When a watch clicks for you, the details of it don’t really matter. It could be an inexpensive quartz watch or an epically expensive grand-complication. It could be plastic or it could be platinum. You just know when you strap it on your wrist, that it’s right for you. Ideally, it’s something you can afford, so you don’t have to stay awake at night dreaming about a 100k watch you’ll likely never own. More often than not, it’s something in between; not outrageously priced, but just out of reach. Well, recently I had such an experience with a watch that is quite affordable, quartz and plastic. That watch is the Marathon Military Navigator Quartz Date.
Marathon watches were born of a collaboration between a Canadian watch distributor, the Wein Brothers, and one of the oldest Swiss watch brands, Gallet, whose origins date back to the late 1400’s. In the mid 80’s the Wein Brothers contracted Gallet to create tough-as-nails watches for distribution to the US and Canadian Armed Forces, thus starting the brand as we know it. The name Marathon was an old name previously owned by Gallet that was revived for the project. Interestingly, early versions issued to the Canadian armed forces read “Adanac” on the dials, which is Canada backwards (yes, that had to be pointed out to me).
Both the original watches and those available today have a pure mil-spec simplicity that speaks directly to their government contract origins, which we break down in our reference article Time Spec: A Primer on Military Watches. A quick look at them will bring to mind military classics such as the Benrus Type II and 70’s British RAF chronographs, with their distinctive asymmetrical cases. For fans of both tool watches and military designs, the Marathons offer authentic styling in a modern package. Crisp, clean dials, rugged lightweight cases with integrated crown guards and tritium tubes for nighttime legibility make the new generation of Marathon Navigators easy to wear beaters with great looks and functionality. These also aren’t watches that claim to be one thing but in reality are another. For $230 (for the exact model shown) you are getting something built to mil-spec standards.
Marathon Military Navigator Quartz Date
Case: Black Resin
Movement: ETA F04 High-Torque Quartz
Lume: Tritium Tubes
Water Res.: 60m
Dimensions: 42 x 47mm
Lug Width: 20mm
Crown: 6 x 3.3 mm
Weight: 40g (our measure)
Warranty: 1 year
The Navigator sports a 42 x 47.7 x 12.7mm plastic case that is available in either black, green or tan. Black is perhaps the most classic of the colors, now that steel versions are no longer available, though the others are quite attractive. Its matte finish speaks to bead-blasted steel, providing a very unreflective surface. Since it’s plastic, it has a different presence than PVD steel, one that is somewhat more subtle. It also is significantly lighter, which when paired with a quartz movement, makes for a featherlight watch that can be worn all day.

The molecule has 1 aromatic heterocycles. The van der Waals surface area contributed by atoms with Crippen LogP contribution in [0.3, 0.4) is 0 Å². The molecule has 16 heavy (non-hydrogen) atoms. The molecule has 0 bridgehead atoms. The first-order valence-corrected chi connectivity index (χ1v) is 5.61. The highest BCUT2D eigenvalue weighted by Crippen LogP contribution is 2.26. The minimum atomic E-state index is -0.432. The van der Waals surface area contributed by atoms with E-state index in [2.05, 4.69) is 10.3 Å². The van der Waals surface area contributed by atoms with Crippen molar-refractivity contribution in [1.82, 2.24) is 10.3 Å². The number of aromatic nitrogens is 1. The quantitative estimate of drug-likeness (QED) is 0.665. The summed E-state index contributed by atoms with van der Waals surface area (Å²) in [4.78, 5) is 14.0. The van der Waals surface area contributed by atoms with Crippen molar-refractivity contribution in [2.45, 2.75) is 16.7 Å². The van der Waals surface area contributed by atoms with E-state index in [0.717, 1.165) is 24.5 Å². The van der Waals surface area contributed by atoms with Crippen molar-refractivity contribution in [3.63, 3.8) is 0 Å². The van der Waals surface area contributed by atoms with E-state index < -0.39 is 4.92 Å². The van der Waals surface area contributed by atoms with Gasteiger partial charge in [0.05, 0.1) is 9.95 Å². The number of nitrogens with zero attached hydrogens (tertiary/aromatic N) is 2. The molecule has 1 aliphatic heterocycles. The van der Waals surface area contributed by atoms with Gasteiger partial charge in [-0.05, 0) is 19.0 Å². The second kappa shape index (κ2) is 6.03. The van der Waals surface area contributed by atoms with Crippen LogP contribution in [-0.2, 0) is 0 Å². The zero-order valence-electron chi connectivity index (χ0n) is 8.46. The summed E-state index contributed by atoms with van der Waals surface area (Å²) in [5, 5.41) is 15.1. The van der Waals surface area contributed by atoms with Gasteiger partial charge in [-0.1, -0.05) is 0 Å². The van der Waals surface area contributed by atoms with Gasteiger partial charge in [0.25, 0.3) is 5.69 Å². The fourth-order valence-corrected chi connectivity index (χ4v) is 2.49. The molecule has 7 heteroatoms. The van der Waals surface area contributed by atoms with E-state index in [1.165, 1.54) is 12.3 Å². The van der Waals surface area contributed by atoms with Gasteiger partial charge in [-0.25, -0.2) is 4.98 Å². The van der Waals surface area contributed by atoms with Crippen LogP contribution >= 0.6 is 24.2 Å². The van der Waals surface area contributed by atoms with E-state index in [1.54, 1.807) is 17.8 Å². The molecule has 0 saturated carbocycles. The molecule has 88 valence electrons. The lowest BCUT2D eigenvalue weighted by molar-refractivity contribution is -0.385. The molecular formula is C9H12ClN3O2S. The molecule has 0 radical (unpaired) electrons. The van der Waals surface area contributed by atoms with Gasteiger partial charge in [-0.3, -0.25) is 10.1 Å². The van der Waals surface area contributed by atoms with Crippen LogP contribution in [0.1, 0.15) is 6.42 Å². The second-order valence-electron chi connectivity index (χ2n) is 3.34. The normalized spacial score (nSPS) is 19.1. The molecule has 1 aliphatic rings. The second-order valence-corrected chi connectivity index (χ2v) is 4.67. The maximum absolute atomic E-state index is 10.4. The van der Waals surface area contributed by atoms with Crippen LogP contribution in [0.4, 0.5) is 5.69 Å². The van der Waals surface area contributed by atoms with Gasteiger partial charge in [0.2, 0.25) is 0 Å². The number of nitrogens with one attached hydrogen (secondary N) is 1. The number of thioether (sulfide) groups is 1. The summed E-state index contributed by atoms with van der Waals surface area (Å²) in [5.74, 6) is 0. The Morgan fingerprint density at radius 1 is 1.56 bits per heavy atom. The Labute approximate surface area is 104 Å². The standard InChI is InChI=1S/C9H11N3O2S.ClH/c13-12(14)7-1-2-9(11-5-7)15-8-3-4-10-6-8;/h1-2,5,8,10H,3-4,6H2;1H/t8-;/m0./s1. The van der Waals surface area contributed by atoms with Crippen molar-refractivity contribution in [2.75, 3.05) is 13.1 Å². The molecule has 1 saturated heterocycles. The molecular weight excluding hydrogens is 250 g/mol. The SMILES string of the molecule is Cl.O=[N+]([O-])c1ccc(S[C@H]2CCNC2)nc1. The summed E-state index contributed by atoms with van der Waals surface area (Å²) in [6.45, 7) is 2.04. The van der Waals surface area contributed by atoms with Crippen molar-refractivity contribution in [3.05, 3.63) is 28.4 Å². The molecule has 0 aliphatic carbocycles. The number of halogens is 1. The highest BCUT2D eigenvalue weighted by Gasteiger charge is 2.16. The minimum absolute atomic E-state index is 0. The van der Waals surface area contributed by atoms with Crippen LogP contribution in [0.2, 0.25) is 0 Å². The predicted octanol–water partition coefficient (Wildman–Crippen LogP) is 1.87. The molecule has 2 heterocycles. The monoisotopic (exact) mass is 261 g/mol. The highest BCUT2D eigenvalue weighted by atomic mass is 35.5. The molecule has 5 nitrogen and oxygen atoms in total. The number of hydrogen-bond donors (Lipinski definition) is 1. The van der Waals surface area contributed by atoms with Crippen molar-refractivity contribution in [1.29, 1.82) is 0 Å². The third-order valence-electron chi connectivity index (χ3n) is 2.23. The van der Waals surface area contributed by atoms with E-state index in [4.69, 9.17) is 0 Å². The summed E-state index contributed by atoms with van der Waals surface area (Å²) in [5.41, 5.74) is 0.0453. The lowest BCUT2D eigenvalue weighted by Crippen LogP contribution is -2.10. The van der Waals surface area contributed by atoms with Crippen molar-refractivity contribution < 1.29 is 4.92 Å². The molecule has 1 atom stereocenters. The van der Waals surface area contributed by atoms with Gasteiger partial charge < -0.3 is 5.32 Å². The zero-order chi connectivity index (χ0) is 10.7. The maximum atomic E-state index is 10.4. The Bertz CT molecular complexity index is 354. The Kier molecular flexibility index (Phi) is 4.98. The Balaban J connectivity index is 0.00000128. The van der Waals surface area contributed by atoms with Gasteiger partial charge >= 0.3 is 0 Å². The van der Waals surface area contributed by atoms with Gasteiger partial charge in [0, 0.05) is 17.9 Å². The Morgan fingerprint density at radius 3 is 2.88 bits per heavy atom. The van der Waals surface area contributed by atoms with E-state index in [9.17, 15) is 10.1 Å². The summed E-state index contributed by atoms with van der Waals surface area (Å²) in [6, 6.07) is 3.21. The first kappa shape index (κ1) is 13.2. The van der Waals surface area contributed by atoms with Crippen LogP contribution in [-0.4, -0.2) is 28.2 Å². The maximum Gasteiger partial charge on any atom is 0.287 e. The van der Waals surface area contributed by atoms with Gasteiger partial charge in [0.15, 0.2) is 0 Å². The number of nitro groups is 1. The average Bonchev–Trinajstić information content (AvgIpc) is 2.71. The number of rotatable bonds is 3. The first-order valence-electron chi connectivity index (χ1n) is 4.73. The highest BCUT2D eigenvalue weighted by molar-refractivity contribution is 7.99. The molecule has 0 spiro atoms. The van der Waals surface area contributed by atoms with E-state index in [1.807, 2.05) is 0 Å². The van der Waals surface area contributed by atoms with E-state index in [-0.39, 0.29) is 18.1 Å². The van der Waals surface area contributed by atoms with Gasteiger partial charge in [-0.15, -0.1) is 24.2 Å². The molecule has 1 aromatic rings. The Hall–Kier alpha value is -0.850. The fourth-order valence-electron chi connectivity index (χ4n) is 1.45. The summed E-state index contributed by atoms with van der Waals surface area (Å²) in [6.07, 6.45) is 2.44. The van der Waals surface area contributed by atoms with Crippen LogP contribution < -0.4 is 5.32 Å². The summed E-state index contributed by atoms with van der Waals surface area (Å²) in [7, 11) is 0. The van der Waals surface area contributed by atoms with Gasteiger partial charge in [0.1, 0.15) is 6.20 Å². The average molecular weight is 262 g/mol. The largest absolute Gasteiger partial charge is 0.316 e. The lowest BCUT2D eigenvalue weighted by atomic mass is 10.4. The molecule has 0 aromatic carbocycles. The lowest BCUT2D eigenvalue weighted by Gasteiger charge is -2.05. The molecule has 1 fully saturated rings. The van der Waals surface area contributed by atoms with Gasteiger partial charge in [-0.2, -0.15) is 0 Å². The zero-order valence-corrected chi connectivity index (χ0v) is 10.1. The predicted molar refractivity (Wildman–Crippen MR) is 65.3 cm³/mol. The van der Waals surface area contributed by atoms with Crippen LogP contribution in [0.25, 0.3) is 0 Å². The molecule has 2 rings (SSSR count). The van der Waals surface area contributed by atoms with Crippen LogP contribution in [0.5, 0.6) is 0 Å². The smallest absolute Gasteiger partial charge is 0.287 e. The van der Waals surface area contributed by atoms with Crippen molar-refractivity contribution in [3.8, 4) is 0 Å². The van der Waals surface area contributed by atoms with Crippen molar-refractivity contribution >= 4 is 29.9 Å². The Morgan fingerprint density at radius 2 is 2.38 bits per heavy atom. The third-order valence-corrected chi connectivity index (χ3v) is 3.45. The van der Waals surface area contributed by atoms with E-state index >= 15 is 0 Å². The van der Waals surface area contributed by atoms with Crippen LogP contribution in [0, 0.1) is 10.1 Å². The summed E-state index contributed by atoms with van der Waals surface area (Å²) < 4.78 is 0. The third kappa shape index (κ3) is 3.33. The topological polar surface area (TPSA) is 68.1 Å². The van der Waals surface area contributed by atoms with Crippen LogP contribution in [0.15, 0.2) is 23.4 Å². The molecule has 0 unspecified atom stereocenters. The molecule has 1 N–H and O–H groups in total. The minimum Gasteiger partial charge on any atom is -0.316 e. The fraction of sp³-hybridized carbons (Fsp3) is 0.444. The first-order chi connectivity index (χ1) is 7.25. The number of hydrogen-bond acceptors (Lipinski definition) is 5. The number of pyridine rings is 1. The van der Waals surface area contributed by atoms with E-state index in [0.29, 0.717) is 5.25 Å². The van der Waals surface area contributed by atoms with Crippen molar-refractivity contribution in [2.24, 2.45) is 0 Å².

The case dramatically bows out on the right side to protect the crown in the same way that can be seen on the classics mentioned before. It’s a great design that protects the crown without making any jagged points. By speaking to mid-century designs, it naturally feels a bit vintage too, which is part of what makes the watch aesthetically pleasing overall. Further emphasizing this is the box Hesalite (acrylic) crystal, which adds that tell-tale greasy sheen and a cool detail as it curves along the edge.
From the side, the watch has an interesting profile. The central case is quite thin, with a curving geometry that brings the slender lugs down over the wrist ever so slightly. The next layer is the thick-by-contrast bezel. Also made out of resin, the bezel has a 60-click bi-directional mechanism. Though it doesn’t have the same feel or sound of a metal mechanism it still works quite well, providing more than enough resistance to be strong and landing on the mark. The deep grooves on the side also make it very easy to grasp. Lastly, that gorgeous acrylic crystal stands a few millimeters above the bezel.
The case back is all business. It’s a snap-on steel plate with a substantial amount of text including the watch name, spec number (MIL-PRF-46374G) and various other details. As the watch is designed to be worn with a pass through strap, the case back will usually be obscured.
The dial of the Navigator has a tried and true mil-spec design that dates back to the early executions of this watch in the 90’s. The matte black surface has an hour index of big, crisp white numerals with a smaller 24-hour index printed within. On the outer edge your have an index consisting of green tritium tubes at each hour, save 12 which has an orange tube, and white lines in between for the individual minutes/seconds. At 4.5 is an angled square date window showing the black on white date wheel. Though a bit of a blunt execution, it fits with the matter-of-fact approach of all the dial’s design elements.
Almost all of the dial’s space is in use. Just below 12 is the brand name and above 6 it reads “U.S. GOVERNMENT”. There are also text/markings relating to the tritium tubes, with a radiation symbol at 3 and “H3” at 9, which refers to “hydrogen 3”, the molecular makeup of tritium. If this is too much text or clutter, Marathon also offers a sterile no-date version (retains the H3 and radiation symbol) which has a cleaner look.